Criticism is growing among the Dutch pension schemes over the new rules the pensions regulator is set to introduce next year after the railways fund joined the attack.
Within days after healthcare fund PGGM attacked the stringent coverage requirements, the railways scheme Spoorwegpensioenfonds SPF joined the criticism of the DNB, the Dutch regulator.
Healthcare fund PGGM wants to get rid of the stringent requirement that Dutch pension funds have to repair any deficit within a year, according to chairman Karel Noordzij.
The demand is part of the new regulations of the Financieel Toetsings Kader(FTK). It states that schemes with a coverage ratio of less than 105% need to make good the shortfall within a year. The rules are set to be integrated in the new pensions legislation which still needs to be approved by parliament.
“The rule must secure the nominal rights of members and pensioners in case of immediate closure of the scheme. But for a branch scheme like ours there isn’t any risk of discontinuance,” said Noordzij.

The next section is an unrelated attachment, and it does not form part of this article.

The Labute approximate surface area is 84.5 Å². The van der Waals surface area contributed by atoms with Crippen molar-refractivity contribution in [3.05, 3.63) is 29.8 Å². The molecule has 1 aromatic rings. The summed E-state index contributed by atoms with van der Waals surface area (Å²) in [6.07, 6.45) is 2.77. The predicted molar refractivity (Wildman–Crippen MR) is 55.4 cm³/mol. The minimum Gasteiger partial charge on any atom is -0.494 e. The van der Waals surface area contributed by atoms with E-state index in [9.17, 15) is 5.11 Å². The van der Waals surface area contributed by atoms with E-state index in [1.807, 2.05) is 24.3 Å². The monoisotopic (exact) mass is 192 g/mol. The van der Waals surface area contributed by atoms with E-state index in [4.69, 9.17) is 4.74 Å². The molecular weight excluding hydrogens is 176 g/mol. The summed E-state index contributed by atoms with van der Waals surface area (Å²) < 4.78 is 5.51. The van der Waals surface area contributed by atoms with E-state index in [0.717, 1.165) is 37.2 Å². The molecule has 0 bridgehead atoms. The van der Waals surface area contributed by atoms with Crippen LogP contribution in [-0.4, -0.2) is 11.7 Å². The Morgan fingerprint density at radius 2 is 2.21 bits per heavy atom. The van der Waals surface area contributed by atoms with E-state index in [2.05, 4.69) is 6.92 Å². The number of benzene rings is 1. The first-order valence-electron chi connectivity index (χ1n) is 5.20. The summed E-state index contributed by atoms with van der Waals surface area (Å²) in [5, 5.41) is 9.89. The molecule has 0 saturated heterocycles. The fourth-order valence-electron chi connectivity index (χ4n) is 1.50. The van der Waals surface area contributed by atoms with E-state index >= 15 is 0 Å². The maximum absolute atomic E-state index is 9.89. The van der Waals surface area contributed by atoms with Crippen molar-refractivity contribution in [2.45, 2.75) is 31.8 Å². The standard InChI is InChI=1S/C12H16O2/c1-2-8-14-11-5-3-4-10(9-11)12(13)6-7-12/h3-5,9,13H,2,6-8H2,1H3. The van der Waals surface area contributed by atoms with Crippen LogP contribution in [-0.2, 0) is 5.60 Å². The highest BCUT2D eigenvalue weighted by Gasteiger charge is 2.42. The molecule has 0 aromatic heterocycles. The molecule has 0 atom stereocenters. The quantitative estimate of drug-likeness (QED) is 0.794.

According to him, the requirement of the regulator – the Dutch central bank – is thwarting PGGM’s investment policy.
“The focus of the regulator is too much on short-term risks. An absolute security in the short run will provide insufficient pensions in the further future”, explained Noordzij during a press meeting.
In his opinion, a short period for restoring levels will cause an average doubling of premiums to 30%, and it will be too cyclical, which will lead to high premiums during bad times.
The railways scheme does not agree with the DNB’s demand that pension funds should invest a larger part of their assets in bonds. “During this period of low returns it will negatively affect the yields,” says the SPF in an explanation in its annual report.
The SPF says the new rules should not apply to healthy pension funds like itself. It adds that “long-term reviews show that schemes are perfectly able to judge the risks of their investments and to adjust their investment policy likewise”.
SPF made its comments in announcing its latest financial results. It achieved a 9.1% return – against a benchmark of 8.7% – on its overall investments in 2004.